I reviewed the content in each of the existing RLOs, and due to an overlap in the topics covered by the RLOs I felt it would make sense to create a single new RLO that covered all three topics. I decided that the new RLO would consist of 9 pages with a quiz at the end. I reviewed the screen recordings from the previous RLOs and designed the outline of the new RLO. I wrote new text for the updated RLO, I sourced two new sets of data to use in examples of how to calculate prevalence and incidence for local areas, I sourced two creative commons maps to visually display the results from the examples, I created a multiple choice quiz and I voice recorded the new text to match the parts of the visual recordings that I wanted to use.

A member of the elearning team created ‘hot spot’ maps in Softchalk using the maps that I had sourced and generated my quiz in Softchalk. Finally we put all the components of the RLO together as a 9 page lesson in Softchalk that included audio-visual material with matching text, two worked examples and a quiz and named it Prevalence and Incidence RLO.

[This is a link to the Softchalk site. The final RLO will be hosted on a web page in Canvas that will include some blurb about the development of the RLO, details of the data sources and credits to the developers including the original UCEL developers].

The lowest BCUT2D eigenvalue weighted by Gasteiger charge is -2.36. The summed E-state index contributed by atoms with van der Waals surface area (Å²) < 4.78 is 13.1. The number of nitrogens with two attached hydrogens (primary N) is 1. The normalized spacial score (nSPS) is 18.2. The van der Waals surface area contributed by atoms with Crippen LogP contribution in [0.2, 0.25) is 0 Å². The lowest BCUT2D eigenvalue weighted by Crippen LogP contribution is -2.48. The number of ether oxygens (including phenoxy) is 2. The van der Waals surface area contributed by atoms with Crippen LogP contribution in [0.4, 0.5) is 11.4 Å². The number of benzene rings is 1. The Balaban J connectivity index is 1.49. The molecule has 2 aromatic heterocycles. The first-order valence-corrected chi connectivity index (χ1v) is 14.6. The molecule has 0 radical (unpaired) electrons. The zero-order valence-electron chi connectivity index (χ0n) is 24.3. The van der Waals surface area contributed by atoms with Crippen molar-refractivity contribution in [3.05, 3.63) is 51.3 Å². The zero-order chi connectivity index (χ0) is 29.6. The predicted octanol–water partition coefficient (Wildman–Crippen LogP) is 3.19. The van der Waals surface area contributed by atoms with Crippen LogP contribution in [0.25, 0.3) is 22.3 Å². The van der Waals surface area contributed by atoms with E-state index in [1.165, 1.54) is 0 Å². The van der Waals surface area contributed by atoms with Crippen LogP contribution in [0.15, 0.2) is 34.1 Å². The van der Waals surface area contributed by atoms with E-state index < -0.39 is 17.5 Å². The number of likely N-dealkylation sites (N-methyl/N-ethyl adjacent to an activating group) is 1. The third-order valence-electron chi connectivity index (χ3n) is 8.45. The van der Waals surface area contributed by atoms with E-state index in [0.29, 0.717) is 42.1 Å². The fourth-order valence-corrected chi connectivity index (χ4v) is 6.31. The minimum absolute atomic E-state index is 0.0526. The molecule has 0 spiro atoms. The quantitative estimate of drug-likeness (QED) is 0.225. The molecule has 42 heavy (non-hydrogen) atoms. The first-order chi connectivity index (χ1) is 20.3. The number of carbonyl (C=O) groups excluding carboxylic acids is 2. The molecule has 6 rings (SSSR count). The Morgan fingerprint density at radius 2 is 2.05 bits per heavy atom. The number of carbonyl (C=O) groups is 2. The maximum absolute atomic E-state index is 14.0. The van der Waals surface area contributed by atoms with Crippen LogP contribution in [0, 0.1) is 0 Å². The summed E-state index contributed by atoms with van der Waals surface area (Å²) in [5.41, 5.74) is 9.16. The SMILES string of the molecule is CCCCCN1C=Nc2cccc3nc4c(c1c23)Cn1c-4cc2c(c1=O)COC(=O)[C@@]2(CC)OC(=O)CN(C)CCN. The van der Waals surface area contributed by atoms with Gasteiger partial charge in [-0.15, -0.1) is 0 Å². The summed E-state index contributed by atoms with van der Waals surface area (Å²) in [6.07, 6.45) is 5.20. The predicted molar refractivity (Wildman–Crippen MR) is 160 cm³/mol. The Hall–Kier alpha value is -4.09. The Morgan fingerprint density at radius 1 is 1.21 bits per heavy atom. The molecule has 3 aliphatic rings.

This experience was a very steep learning curve for me and although I had a clear idea of what I wanted the RLO to look like at the start, the process was limited by the software available to us, the existing skills of the elearning team and the short timescale of the project. I had to continually modify my ideas and learn to accept that what I wanted to do was not possible within these three parameters. As a result we did not explore using new technology but adapted the content so that we could use technology that the team were familiar with. We built the RLO completely in SoftChalk which is essentially a lesson creation tool. We split and cut together screenflows of existing visual material, created new text, new voice recordings, new hot spot maps and the quiz. Had we been able to use other software such as iSpring, which allows users to create elearning material using the interactive features of Powerpoint, we might have been able to explore creating our own audio-visual material rather than having to adapt existing material.

Concluding remarks

Should academics aim to create audio-visual interactive reusable learning objects for open access education? The answer, for me, is ‘Yes’. However, I would recommend that a dedicated project team is established at the start of the project. A clear set of goals, milestones and outputs are agreed and progress towards each of these are monitored by the project team. All software options are fully explored at the start of the project and the time scales allow enough time for everyone involved to dedicate enough resource to the project.